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Wednesday, March 14, 2007

Superintendent Selection Process

Yesterday was the application deadline for the Seattle Schools superintendent position.

The rest of the selection and hiring timeline is as follows:

March 13, 2007 - All application materials due to Ray & Associates.

March 27, 2007 - Executive Session regarding Personnel; the board reviews applications.

TBD - Executive Session regarding Personnel; the board interviews candidates.

TBD - Finalist(s) announced; optional on-site visits with leading candidate(s).

TBD - Offer of contract and press release regarding the new superintendent.

It is the Board’s goal to have a new superintendent hired by the end of April.

I'm glad the Board is keeping the recruitment process quieter this time. I don't believe it's possible to do a good job of recruiting a superintendent in a fish bowl with everyone watching and commenting from the outside looking in.

However, I sure am curious about the quantity and quality of applications received. I continue to be skeptical about the ability of the Board to hire a high quality superintendent, but I'd love to be proved wrong.

3 comments:

Brita said...

Beth,

You write, "I continue to be skeptical about the ability of the Board to hire a high quality superintendent, but I'd love to be proved wrong." I honestly don't understand what this means. You mean our board cannot attract a high quality candidate to apply? That we cannot recognize one when we see one? That we cannot figure out if their qualifications and background meet our criteria? That after meeting us, they would run in the other direction?"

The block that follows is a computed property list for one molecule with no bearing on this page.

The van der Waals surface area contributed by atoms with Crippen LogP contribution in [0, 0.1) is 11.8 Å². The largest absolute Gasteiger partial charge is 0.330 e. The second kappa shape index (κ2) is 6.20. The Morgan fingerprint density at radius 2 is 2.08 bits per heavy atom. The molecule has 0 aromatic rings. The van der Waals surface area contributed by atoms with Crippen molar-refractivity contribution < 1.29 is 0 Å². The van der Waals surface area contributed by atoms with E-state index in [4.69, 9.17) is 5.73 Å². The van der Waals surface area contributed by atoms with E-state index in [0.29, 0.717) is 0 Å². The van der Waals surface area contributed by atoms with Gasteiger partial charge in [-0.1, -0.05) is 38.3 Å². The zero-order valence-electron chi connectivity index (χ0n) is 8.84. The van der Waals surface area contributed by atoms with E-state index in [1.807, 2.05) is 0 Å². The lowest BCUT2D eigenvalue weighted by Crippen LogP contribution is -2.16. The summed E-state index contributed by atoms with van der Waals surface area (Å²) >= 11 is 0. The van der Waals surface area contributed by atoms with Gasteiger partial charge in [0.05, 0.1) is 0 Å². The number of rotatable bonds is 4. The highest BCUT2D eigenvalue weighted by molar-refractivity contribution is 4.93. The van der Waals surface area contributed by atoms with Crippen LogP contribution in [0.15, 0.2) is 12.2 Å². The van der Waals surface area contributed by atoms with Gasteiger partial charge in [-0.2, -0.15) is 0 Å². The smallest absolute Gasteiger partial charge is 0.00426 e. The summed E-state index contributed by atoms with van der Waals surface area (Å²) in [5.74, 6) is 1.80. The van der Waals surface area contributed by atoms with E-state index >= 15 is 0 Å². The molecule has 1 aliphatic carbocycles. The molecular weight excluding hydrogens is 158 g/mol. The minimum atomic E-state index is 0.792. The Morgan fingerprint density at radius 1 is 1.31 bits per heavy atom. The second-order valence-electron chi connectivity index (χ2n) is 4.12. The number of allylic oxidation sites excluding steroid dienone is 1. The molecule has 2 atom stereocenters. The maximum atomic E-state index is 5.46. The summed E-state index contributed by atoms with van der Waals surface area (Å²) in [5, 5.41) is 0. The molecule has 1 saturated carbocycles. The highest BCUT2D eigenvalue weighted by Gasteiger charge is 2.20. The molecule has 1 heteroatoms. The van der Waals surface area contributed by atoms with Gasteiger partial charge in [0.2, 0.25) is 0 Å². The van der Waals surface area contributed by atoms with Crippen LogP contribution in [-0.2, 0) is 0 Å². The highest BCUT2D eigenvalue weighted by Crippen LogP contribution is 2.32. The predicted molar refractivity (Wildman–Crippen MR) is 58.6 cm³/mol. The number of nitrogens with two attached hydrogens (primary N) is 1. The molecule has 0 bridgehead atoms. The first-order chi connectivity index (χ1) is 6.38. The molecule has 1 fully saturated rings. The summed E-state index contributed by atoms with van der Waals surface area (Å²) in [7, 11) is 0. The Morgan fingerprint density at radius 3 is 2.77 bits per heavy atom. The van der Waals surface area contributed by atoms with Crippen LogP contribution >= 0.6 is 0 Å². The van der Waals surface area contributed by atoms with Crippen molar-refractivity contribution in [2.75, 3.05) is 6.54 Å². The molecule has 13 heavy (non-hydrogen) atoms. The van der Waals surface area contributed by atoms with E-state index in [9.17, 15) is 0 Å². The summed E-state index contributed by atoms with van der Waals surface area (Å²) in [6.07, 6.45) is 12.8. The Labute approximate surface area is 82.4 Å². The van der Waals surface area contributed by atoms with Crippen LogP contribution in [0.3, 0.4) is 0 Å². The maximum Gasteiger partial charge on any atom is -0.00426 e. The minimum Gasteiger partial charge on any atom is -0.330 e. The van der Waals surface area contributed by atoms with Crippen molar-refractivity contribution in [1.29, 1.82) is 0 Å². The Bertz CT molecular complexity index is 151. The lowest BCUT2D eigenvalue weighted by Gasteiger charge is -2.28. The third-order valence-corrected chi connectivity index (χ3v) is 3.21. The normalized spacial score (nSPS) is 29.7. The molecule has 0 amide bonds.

The process through which we arrived at a set of criteria was inclusive, transparent, and sensible. Seattle is a wonderful place to live and work and our district is in the midst of significant change for the better.

I have every confidence that our national search is being done thoughtfully and will result in a very high quality Superintendent. As you know, our last two Superintendents were appointed without going through a search at all.

As you know, Carla Santorno came to us just last April as the result of a national search and she is terrific. Raj did an excellent job conducting that search and has also hired other significant talent into the admninistration. We are building the leadership downtown that we need.

Brita

Michael Rice said...

I have to say that I am with Ms. Bakeman on this. While I have no doubt that Ms. Butler-Wall and the rest of the Seattle School Board would recognize a top candidate if they saw one, I am highly skeptical that they will see one. While Seattle is a great place to live and in most cases work, I don't think it is really a great place to work as an educator (which I happen to be). Low pay, high stress, lack of materials and supplies, students being promoted even though they are nowhere near ready for the next level, and special interest groups that seem more interested in power than in educating children are just a few examples of why Seattle is not a really great place to be an educator.